It is pretty normal, I would
It is pretty normal, I would refuse as well.
The most shocking aspect of the operational changes that Postmaster General Louis DeJoy announced July 10 was that the U.S. Postal Service would no longer commit to moving the mail if it would take too much overtime to do so.
Given that 40,000 postal employees have been forced to quarantine due to the COVID-19 crisis, USPS is very understaffed; during the crisis it has relied to a great extent on overtime to keep the mail moving. It was obvious to any postal employee reading DeJoy’s document “Pivoting for Our Future” that his plans would delay the mail.
That has brought us to the situation in which 46 states and D.C. have been warned that USPS might not be able to deliver their ballots on time. If this plan is to be defeated, postal employees will need to take the fight onto the shop floor and into the streets.
MoveOn is coordinating Save the Post Office actions nationwide at post offices at 11 a.m. this Saturday, August 22. Find one near you, here.
The Postal Workers (APWU) has called for leafleting at post offices on Tuesday, August 25; info here.
At my station, the delays started on July 18.
Every morning, carriers get office time to put into the proper sequence all the magazines, catalogs, small parcels, and letters that the machines could not sort. This is called casing the mail. Until DeJoy’s order, we were given all the time that was needed to prepare our routes. For most carriers at my station it took roughly an hour and a half.
Under the new system, we were informed that our office time would be limited to 30 minutes, and there would be no afternoon office time while in overtime status.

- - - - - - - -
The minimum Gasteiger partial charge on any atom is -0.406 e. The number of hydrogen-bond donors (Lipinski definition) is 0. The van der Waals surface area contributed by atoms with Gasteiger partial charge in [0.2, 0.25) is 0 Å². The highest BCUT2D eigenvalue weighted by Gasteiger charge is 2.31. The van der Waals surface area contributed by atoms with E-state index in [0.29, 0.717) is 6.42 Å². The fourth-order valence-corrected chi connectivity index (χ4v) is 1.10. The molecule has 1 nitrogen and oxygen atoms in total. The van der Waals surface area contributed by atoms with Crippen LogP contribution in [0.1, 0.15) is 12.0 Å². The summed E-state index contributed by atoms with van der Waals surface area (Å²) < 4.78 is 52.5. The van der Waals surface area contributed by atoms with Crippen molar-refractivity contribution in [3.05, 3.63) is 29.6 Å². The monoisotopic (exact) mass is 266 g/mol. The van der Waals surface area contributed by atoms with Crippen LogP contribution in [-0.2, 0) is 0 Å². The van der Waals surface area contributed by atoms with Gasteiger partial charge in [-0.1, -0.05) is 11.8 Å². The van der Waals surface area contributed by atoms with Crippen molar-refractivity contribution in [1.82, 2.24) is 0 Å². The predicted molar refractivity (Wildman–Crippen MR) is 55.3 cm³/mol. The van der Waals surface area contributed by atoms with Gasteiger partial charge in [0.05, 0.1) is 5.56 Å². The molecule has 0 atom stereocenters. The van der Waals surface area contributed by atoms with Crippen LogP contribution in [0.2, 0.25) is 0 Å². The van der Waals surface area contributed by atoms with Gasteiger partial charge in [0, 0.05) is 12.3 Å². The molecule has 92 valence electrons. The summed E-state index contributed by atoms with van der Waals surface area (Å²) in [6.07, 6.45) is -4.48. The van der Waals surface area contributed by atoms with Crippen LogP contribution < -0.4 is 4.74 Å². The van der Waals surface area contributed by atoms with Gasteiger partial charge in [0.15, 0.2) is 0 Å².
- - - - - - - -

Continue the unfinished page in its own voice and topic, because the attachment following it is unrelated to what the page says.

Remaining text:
The consequence would be that every carrier was guaranteed to leave items behind in the morning. This created a problem, because overtime for delivery was still allowed. So, if management gave a carrier an hour of overtime on another route, when that carrier got back to the office afterwards they would not be allowed to case the mail that had been left behind in the morning. As this repeated day after day, the backlogs would pile up.
Letter carriers have an instinct to get the job done and leave nothing behind. While this is noble, it has led to many carriers skipping breaks, showing up early to work before clocking in, neglecting other vital job duties, and neglecting their own safety. Management will happily lock in the speedup as the new standard of productivity, even while paying lip service to breaks and safety.
A core group of union-proud carriers decided that it was necessary to call a meeting for union members, right outside the gates of our post office.
To mobilize for the meeting, I printed up a little flier to advertise the date/time, location, and agenda. We held it at 7:30 a.m. on a Friday, 30 minutes before we all clock in.